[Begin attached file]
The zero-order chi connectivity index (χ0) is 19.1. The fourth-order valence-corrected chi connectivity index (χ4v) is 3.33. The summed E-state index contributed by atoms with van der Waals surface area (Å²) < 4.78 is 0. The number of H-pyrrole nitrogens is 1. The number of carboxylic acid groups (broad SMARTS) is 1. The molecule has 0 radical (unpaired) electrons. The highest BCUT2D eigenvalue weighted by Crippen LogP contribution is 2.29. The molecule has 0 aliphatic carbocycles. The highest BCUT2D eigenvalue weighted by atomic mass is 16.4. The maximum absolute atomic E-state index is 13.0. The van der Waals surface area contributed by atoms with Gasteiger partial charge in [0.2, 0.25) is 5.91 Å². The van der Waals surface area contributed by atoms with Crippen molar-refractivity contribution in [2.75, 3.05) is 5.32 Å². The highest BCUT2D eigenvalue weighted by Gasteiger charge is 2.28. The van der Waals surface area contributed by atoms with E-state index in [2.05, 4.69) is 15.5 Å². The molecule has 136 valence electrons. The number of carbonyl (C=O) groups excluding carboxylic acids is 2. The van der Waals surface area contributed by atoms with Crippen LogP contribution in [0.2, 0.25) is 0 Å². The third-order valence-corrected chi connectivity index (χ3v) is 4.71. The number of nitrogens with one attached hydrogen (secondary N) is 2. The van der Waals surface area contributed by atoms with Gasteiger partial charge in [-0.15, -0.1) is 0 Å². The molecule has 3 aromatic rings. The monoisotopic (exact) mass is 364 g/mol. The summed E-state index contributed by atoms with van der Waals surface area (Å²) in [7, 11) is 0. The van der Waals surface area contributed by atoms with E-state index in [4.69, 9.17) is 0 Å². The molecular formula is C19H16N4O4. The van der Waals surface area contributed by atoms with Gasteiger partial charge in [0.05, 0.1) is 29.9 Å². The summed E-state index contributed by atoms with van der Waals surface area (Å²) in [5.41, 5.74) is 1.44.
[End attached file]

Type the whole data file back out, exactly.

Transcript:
The zero-order chi connectivity index (χ0) is 19.1. The fourth-order valence-corrected chi connectivity index (χ4v) is 3.33. The summed E-state index contributed by atoms with van der Waals surface area (Å²) < 4.78 is 0. The number of H-pyrrole nitrogens is 1. The number of carboxylic acid groups (broad SMARTS) is 1. The molecule has 0 radical (unpaired) electrons. The highest BCUT2D eigenvalue weighted by Crippen LogP contribution is 2.29. The molecule has 0 aliphatic carbocycles. The highest BCUT2D eigenvalue weighted by atomic mass is 16.4. The maximum absolute atomic E-state index is 13.0. The van der Waals surface area contributed by atoms with Gasteiger partial charge in [0.2, 0.25) is 5.91 Å². The van der Waals surface area contributed by atoms with Crippen molar-refractivity contribution in [2.75, 3.05) is 5.32 Å². The highest BCUT2D eigenvalue weighted by Gasteiger charge is 2.28. The van der Waals surface area contributed by atoms with E-state index in [2.05, 4.69) is 15.5 Å². The molecule has 136 valence electrons. The number of carbonyl (C=O) groups excluding carboxylic acids is 2. The van der Waals surface area contributed by atoms with Crippen LogP contribution in [0.2, 0.25) is 0 Å². The third-order valence-corrected chi connectivity index (χ3v) is 4.71. The number of nitrogens with one attached hydrogen (secondary N) is 2. The van der Waals surface area contributed by atoms with Gasteiger partial charge in [-0.15, -0.1) is 0 Å². The molecule has 3 aromatic rings. The monoisotopic (exact) mass is 364 g/mol. The summed E-state index contributed by atoms with van der Waals surface area (Å²) in [7, 11) is 0. The van der Waals surface area contributed by atoms with E-state index in [4.69, 9.17) is 0 Å². The molecular formula is C19H16N4O4. The van der Waals surface area contributed by atoms with Gasteiger partial charge in [0.05, 0.1) is 29.9 Å². The summed E-state index contributed by atoms with van der Waals surface area (Å²) in [5.41, 5.74) is 1.44.